Music Back After Pandemic Blip
The reopening of the country as the COVID-19 pandemic subsides is like kicking down doors and a gale blowing in from the gulf. People are going out. Restaurants are filling up. People are traveling. Families are gathering. Our long worldwide nightmare is coming to an end. We even had a block party in my neighborhood last week. A grand time was had by all.
And so, too, a lot is happening in the local music scene. Our little corner of the world has always been an incubator for talented people. Artists, authors, actors and musicians have been nourished here and it continues today. The pandemic was a blip.
Brookstock is back.
The Brookhaven Building, previously the FEMA building, will host Brookstock XX on July 24. What started out as a class reunion has become one of the biggest music events in southwest Mississippi. The festival got its start when local artist/musician Don Jacobs thought it would be a good idea to get his high school rock and roll band, The Brutes, back together for the 20th Class Reunion. There was no time for rehearsals. So they just winged it. They discovered the magic was still there. And it became an annual event.
The name Brookstock, obviously a variation of the Woodstock Festival, was thrown out as sort of a joke by keyboard player Bill Lauderdale at the end of the second show. The name stuck. So did the festival.
Of course, this should be Brookstock 21, but the show was cancelled last year due to the pandemic. Jacobs has said year 20 would be his last year to run the festival, and The Godfather of all things music in Brookhaven,Tyler Bridge, will take over.
This year's lineup includes some old favorites like Mike J Case, Bryan Batson, Ed Tree and The Bridge Band. Everyone is invited to come out and enjoy seeing old friends and listening to great music.
The Overbrook Songwriters Festival is also back.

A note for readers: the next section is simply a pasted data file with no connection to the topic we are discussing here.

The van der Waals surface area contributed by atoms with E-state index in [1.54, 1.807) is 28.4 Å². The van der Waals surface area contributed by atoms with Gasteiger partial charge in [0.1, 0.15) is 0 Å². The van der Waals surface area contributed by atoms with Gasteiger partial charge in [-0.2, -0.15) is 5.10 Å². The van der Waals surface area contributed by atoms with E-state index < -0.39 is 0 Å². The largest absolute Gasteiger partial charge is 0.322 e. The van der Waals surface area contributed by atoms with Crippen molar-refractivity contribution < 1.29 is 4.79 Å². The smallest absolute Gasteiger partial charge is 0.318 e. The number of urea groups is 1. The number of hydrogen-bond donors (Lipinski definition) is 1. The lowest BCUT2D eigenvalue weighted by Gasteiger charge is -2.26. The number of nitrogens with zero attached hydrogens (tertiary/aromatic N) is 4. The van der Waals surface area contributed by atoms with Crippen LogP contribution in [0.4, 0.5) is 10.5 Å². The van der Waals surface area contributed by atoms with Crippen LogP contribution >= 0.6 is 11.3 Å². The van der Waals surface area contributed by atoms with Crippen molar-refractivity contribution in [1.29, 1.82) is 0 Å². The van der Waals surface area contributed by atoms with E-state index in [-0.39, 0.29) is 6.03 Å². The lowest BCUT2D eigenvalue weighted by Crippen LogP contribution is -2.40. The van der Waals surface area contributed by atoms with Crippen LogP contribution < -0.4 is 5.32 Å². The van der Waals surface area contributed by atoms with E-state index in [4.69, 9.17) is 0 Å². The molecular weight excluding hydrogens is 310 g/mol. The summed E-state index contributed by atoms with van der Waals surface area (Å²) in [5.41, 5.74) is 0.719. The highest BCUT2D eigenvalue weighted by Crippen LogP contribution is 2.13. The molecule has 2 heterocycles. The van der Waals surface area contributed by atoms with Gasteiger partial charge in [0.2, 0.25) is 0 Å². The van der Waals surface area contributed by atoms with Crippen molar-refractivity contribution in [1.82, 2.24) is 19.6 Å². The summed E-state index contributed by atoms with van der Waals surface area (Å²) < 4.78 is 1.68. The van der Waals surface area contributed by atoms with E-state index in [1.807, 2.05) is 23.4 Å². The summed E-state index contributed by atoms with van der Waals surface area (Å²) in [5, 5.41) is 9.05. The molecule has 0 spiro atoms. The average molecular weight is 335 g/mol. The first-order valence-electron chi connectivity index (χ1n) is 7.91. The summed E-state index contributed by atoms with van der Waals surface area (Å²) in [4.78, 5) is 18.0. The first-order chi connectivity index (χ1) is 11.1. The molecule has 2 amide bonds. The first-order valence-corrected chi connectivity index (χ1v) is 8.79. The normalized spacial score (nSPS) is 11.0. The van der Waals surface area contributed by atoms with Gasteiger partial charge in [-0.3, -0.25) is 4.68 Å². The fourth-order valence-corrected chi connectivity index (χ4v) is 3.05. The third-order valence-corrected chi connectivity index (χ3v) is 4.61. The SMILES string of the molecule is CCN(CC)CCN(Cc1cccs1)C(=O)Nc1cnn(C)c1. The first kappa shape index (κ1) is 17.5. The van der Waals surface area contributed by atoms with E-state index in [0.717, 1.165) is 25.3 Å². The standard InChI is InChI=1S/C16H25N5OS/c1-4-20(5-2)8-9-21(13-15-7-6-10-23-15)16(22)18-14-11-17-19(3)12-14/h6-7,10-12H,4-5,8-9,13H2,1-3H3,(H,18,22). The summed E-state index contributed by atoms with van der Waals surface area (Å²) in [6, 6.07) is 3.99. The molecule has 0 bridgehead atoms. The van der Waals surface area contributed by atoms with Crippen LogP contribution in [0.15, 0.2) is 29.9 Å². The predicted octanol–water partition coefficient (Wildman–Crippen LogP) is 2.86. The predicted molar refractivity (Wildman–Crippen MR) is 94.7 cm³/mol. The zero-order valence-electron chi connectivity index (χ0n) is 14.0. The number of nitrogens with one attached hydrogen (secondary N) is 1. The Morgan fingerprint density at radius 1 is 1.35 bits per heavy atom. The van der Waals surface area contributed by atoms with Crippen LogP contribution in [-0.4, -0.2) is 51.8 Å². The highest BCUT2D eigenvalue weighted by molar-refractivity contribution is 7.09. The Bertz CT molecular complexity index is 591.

It will be held at four separate venues in downtown Brookhaven on August 6 and 7. This is the second year for the songwriters festival, and it will feature 21 artists from across the southeast, California and Illinois.
I met fellow Chicago Cubs baseball fan Bob Bogaert in Baton Rouge a few years ago when he and I were paired for a set at the Third Street Songwriters Festival. It was an instant friendship. His songs range from poignant to funny, and he is great on stage telling stories from his life on the road as a singer songwriter. Ed Tree, who grew up in Brookhaven and now lives life in California as a songwriter, guitarist and record producer, is the headliner this year. He will be at Recess 101 at 7:00 p.m. on Saturday, August 7. Get there early.
And, yes, even some influential area musicians who have passed on have come back, with the help of people who have been working on getting a Blues Marker to properly remember them.
I recently had the pleasure of being present at the unveiling of the new Mississippi Blues Marker at Railroad Park in downtown Brookhaven, which highlight my old friend Virgil Brawley, Moses Whispering Smith and Blind Jim Brewer. This is the 210th Mississippi Blues Marker placed throughout the state to honor those who birthed the Blues. “When we started putting up Blues Markers, we thought we might have thirty or so, but now we have 210," says Craig Ray, director of Visit Mississippi and Chairman of the Mississippi Blues Commission.
Becky Currie, chairman of the Mississippi State House Tourism committee who represents the area, got behind it, however, and went to work. "Tyler Bridge originally approached me about the marker," Currie recalls. "I received mountains of material on the life and accomplishments of Virgil. So two years ago I brought it up. It went nowhere. You know that’s how government works.” Representative Currie remained adamant and the Blues Marker plaque now sits in Railroad Park.
Following unveiling of the Blues Marker, Big Juv’s old band, the Juvenators, played a concert, featuring Travis Brawley, Virgil’s son, playing his dad’s guitar. It was very cool and a bit emotional.
Moses Whispering Smith was born in Union Church, and made his biggest splash playing Swamp Blues on the streets of Baton Rouge. He made a few solo albums, but he was featured on many records playing his harmonica. Unfortunately, Swamp Blues had hit its zenith as Smith was just beginning and his career faltered. He passed away in Baton Rouge in 1984 at 52 years old. Blind Jim Brewer was born in Brookhaven, but in the 1940s moved to Chicago, where he made his living busking on the streets and playing at blues and folk festivals. During the blues renaissance of the 1960’s he was rediscovered and began playing college campuses, and finally toured Europe in the 1970s. Brewer died in Chicago in 1988. Come to Brookstock and The Overbrook Songwriters Festival, and continue to support the arts.
EDITOR'S NOTE: Shaw Furlow is a local composer, musician and arts promoter. He produces an internet-based video show -- From the Shadyside -- that spotlights area musical talent and is a consultant to school bands in the region.